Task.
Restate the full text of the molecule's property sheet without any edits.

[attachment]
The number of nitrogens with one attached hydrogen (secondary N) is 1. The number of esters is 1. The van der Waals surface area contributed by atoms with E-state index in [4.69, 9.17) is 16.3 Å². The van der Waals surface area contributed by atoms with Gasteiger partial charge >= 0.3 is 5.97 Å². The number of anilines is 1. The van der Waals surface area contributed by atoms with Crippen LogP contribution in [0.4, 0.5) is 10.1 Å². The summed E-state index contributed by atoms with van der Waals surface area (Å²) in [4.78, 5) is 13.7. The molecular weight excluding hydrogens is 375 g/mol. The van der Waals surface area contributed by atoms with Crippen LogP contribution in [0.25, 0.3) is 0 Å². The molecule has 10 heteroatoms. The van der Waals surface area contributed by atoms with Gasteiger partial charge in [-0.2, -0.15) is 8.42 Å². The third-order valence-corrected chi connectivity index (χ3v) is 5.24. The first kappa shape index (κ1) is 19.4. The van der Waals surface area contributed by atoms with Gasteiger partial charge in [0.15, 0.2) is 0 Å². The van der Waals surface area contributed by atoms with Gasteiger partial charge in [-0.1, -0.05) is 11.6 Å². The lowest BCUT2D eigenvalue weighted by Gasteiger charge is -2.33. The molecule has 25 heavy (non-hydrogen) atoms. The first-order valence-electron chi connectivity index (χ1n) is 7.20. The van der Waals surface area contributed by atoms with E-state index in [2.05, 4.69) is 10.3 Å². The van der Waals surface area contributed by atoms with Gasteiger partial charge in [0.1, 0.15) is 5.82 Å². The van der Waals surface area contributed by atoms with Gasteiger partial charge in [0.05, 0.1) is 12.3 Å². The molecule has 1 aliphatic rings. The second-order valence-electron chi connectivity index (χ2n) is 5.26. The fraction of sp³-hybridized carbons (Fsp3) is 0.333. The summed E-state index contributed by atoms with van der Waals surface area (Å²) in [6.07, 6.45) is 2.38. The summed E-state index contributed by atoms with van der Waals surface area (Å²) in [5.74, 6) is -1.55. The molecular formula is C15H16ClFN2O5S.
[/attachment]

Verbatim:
The number of nitrogens with one attached hydrogen (secondary N) is 1. The number of esters is 1. The van der Waals surface area contributed by atoms with E-state index in [4.69, 9.17) is 16.3 Å². The van der Waals surface area contributed by atoms with Gasteiger partial charge >= 0.3 is 5.97 Å². The number of anilines is 1. The van der Waals surface area contributed by atoms with Crippen LogP contribution in [0.4, 0.5) is 10.1 Å². The summed E-state index contributed by atoms with van der Waals surface area (Å²) in [4.78, 5) is 13.7. The molecular weight excluding hydrogens is 375 g/mol. The van der Waals surface area contributed by atoms with Crippen LogP contribution in [0.25, 0.3) is 0 Å². The molecule has 10 heteroatoms. The van der Waals surface area contributed by atoms with Gasteiger partial charge in [-0.2, -0.15) is 8.42 Å². The third-order valence-corrected chi connectivity index (χ3v) is 5.24. The first kappa shape index (κ1) is 19.4. The van der Waals surface area contributed by atoms with Gasteiger partial charge in [0.15, 0.2) is 0 Å². The van der Waals surface area contributed by atoms with Gasteiger partial charge in [-0.1, -0.05) is 11.6 Å². The lowest BCUT2D eigenvalue weighted by Gasteiger charge is -2.33. The molecule has 25 heavy (non-hydrogen) atoms. The first-order valence-electron chi connectivity index (χ1n) is 7.20. The van der Waals surface area contributed by atoms with E-state index in [2.05, 4.69) is 10.3 Å². The van der Waals surface area contributed by atoms with Gasteiger partial charge in [0.1, 0.15) is 5.82 Å². The van der Waals surface area contributed by atoms with Gasteiger partial charge in [0.05, 0.1) is 12.3 Å². The molecule has 1 aliphatic rings. The second-order valence-electron chi connectivity index (χ2n) is 5.26. The fraction of sp³-hybridized carbons (Fsp3) is 0.333. The summed E-state index contributed by atoms with van der Waals surface area (Å²) in [6.07, 6.45) is 2.38. The summed E-state index contributed by atoms with van der Waals surface area (Å²) in [5.74, 6) is -1.55. The molecular formula is C15H16ClFN2O5S.